Somalia's defense minister said Tuesday that intelligence reports indicate that an American from Alabama who joined a dangerous militant group may have been killed during an anti-insurgent offensive.
Somali Defense Minister Abdihakim Mohamud Haji Fiqi told The Associated Press that Somali officials do not have a body and that the intelligence reports have not yet been confirmed.
"We have information saying that he died," Fiqi said. "I'm not sure 100 percent sure but this is the information that we get from different sources. We need to make sure."
Omar Hammami, who grew up in the middle-class town of Daphne, Alabama, joined the al-Qaida-linked Somali militants in 2007 while he was in his early 20s. He became the most high-profile American member of al-Shabab and had taken on the nom de guerre of Abu Mansour al-Amriki, or "the American."
Hammami starred in jihadist videos that showed him rapping and running with gun-wielding fighters. He was indicted for his role in al-Shabab in August.
An e-mail seeking comment sent to Omar's father in Alabama was not immediately returned.
Officials with al-Shabab did not immediately answer phone calls seeking comment.
Last August the U.S. announced that it had charged 14 people as participants in "a deadly pipeline" to Somalia that routed money and fighters from the United States to al-Shabab. U.S. Attorney General Eric Holder said then that Hammami "has assumed an operational role in that organization."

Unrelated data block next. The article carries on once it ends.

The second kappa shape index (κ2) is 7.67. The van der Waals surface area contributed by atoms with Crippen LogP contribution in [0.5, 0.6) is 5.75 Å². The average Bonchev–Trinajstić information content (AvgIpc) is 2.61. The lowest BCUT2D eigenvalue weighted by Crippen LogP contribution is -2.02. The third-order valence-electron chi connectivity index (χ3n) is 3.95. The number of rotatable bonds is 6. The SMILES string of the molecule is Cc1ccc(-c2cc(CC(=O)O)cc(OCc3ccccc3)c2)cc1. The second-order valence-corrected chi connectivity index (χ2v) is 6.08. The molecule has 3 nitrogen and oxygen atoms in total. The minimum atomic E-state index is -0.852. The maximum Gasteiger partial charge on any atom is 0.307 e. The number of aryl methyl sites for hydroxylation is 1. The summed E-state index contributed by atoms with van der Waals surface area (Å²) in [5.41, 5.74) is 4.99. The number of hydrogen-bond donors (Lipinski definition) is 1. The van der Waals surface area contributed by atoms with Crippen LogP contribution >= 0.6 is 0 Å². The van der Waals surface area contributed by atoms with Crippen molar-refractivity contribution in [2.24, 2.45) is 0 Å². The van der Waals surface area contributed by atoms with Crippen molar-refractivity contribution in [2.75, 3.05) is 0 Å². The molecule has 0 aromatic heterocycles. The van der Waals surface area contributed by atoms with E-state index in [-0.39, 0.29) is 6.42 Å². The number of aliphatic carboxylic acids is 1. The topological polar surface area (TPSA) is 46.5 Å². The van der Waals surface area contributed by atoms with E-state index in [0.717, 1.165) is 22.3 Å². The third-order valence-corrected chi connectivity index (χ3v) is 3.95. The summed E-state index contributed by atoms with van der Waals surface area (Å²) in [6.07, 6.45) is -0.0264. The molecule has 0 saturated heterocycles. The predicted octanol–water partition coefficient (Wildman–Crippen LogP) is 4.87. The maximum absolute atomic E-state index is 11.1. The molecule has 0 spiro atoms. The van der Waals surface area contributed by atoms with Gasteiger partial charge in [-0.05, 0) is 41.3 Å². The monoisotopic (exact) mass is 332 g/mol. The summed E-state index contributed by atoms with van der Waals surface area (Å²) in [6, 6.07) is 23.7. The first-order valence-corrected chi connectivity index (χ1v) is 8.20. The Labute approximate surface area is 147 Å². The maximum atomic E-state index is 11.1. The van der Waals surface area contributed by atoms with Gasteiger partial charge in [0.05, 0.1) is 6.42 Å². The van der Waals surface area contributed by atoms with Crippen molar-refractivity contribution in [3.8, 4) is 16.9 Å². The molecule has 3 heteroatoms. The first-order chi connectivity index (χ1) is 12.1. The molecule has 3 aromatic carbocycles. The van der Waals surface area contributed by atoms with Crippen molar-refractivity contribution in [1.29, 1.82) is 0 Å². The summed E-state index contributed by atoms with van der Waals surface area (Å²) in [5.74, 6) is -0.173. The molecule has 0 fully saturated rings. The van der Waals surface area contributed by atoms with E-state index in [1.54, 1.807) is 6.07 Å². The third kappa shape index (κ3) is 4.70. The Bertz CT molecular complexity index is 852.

Hammami attended the University of South Alabama in Mobile, where he was president of the Muslim Student Association nine years ago. Hammami enrolled at the university in 2001 but left in 2002.
Hammami's father, Shafik, is an engineer with the state highway department who also has served as president of the Islamic Society of Mobile. Shafik Hammami confirmed his relationship to Omar Hammami in e-mail exchanges with AP last year but declined further comment.
More than 50 African Union troops have been killed since the latest offensive in Somalia began, Nairobi-based diplomats have told AP, though AU officials have acknowledged only a handful of deaths.
Somali President Sheik Sharif Sheik Ahmed on Monday claimed victory over the insurgents, and he called for the "final elimination" of al-Shabab, though it's far from clear that the militants have been defeated.
Fiqi, in the interview, also said that African Union peacekeepers and Somali troops are having trouble defeating militants when they seek shelter in concrete buildings and use civilians as human shields.
He said he wanted the United States to contribute air attacks to the offensive.
"We are facing hard urban warfare which is not easy as open land warfare. We would welcome any air support from the United States and our other associates to deal with that situation," Fiqi said.
Al-Shabab is bolstered by militant veterans of the Afghanistan and Iraq conflicts who have trained Somalis in tactics like suicide bombs and sniper fire. American-Somalis have also joined the militants, and Fiqi accused the foreigners of fostering terrorism in East Africa. Al-Shabab claimed a twin suicide bombing in Uganda in July that killed 76 people.
Somalia has been mired in conflict since 1991, when warlords toppled the country's government and then turned on each other.
Straziuso reported from Nairobi, Kenya. Associated Press reporter Jay Reeves in Montgomery, Alabama, contributed to this report.